We’ve been reading a terrific Beatle book called Dreaming The Beatles – The Love Story of One Band and the Whole World by Rob Sheffield. It’s not new. The hardcover first edition was released last year – and won great accolades then. It has though just been re-issued as a paperback, and it’s recommended that you go get yourself a copy:
Rob Sheffield is a columnist for Rolling Stone magazine and has been writing about music, TV and popular culture since 1997. He’s written a number of other books on music including works on David Bowie and Duran Duran.
Sheffield has a delightful and refreshing writing style and delivers some truly unique insights and observations into The Beatles: as a band, as individuals, as musicians, and as a world-wide pop phenomenon involved in a love affair that persists up to today (and will do well in the future).
The big difference here is that Sheffield’s take on it all is a decidedly fresh one. Given the huge number of words written about this band over many, many years, that is really saying something.
The basic premise of Dreaming The Beatles is to examine why they have remained so loved and so central – not only in the Sixties, but right up to the present day. Sheffield writes: “The Beatles didn’t plan it this way – they couldn’t have. In 1964, their publicist Derek Taylor wrote liner notes for one of their albums predicting it would still sound fine to “the kids of AD 2000”, a bold claim that looks hilariously small potatoes now…..Taylor upped the ante with his 1995 liner notes for Anthology, calling the Beatles’ story “the twentieth century’s greatest romance.” How was he supposed to know that the romance was just beginning?”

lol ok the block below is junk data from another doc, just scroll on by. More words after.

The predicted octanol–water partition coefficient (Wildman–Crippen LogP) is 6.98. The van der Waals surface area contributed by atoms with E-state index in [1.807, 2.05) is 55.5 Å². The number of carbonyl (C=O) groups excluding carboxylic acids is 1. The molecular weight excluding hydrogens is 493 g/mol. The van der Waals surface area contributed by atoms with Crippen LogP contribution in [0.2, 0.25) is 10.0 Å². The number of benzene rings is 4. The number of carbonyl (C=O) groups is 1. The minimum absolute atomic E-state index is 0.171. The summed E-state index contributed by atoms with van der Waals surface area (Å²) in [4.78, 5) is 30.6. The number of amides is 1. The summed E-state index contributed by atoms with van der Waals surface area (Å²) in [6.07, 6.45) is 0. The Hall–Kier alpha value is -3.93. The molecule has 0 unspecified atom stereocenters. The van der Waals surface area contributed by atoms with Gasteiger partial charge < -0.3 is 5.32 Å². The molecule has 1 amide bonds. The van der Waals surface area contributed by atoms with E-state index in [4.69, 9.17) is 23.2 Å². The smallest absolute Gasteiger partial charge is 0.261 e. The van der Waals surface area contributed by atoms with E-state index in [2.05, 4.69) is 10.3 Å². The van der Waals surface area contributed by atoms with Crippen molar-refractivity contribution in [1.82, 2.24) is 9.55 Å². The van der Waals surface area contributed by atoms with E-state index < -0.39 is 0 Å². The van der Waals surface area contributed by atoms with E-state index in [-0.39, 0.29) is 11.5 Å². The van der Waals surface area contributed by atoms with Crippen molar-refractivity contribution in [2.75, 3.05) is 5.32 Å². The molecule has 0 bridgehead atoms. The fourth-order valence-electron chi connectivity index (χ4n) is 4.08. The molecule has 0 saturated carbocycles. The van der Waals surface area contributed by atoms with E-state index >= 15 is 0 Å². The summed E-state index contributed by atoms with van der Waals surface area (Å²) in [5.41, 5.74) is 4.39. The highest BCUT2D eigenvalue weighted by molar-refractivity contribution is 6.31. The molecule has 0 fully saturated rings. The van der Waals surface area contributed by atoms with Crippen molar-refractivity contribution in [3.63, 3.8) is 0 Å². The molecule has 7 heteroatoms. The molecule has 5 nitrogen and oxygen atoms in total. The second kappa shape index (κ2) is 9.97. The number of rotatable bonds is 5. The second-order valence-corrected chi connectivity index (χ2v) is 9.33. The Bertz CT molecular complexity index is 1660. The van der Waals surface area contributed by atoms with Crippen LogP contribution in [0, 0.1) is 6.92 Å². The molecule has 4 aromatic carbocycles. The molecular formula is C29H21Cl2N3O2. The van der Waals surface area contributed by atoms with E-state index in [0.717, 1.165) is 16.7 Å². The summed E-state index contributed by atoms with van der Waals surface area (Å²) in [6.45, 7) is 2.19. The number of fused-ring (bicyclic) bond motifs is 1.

The world, it seems, just keeps on falling in love with The Beatles. Sheffield again: “They tried to break the spell they’d cast and were genuinely surprised when they failed. When John Lennon sang “The dream is over” in 1970, he wanted to free his listeners and himself from the dream. But it didn’t work, because the group didn’t belong to these four men anymore. The dream wasn’t theirs to break.” As four individuals they each tried to end it, pursue new paths, and get on with the rest of their lives. Sheffield observes that the world just smiled politely and said, “I think I disagree.”
Through a series of short vignettes and essays Sheffield examines how this came to be and (with lots of detours along the way) picks apart various significant albums, songs and transitional moments and connections in their career to gradually build up a picture of why it all mattered – and why it continues to matter.
Dreaming the Beatles is often funny too, and is always an engrossing read frequently offering up interesting and entertaining opinions. Take for instance the chapter ‘Beatles or Stones?’ where the traditional rivalry between the two bands is delightfully unpacked. “The Stones flourished during the all-to-brief phase when Mick Jagger thought he was Paul McCartney.”, writes Sheffield. “‘Dandelion’ is easily the best faux-McCartney song of the Sixties. Alas, this phase has been underrated through the years, for the admittedly excellent reason that as soon as Mick gave up trying to be Paul he got ten times better at being Mick, which is when the Stones hit their prime.”
If you feel jaded about reading yet another Beatle book, pluck up the courage and seek this one out. You’ll be pleasantly surprised by an author who knows his stuff, can look at the time-worn tale in new ways, understands why the story continues on, and in the end just loves the music. Like he says: “Being born on the same planet as the Beatles is one of the 10 best things that’s ever happened to me.”
Dreaming The Beatles – The Love Story of One Band and the Whole World is published by Dey Street Books (Harper Collins)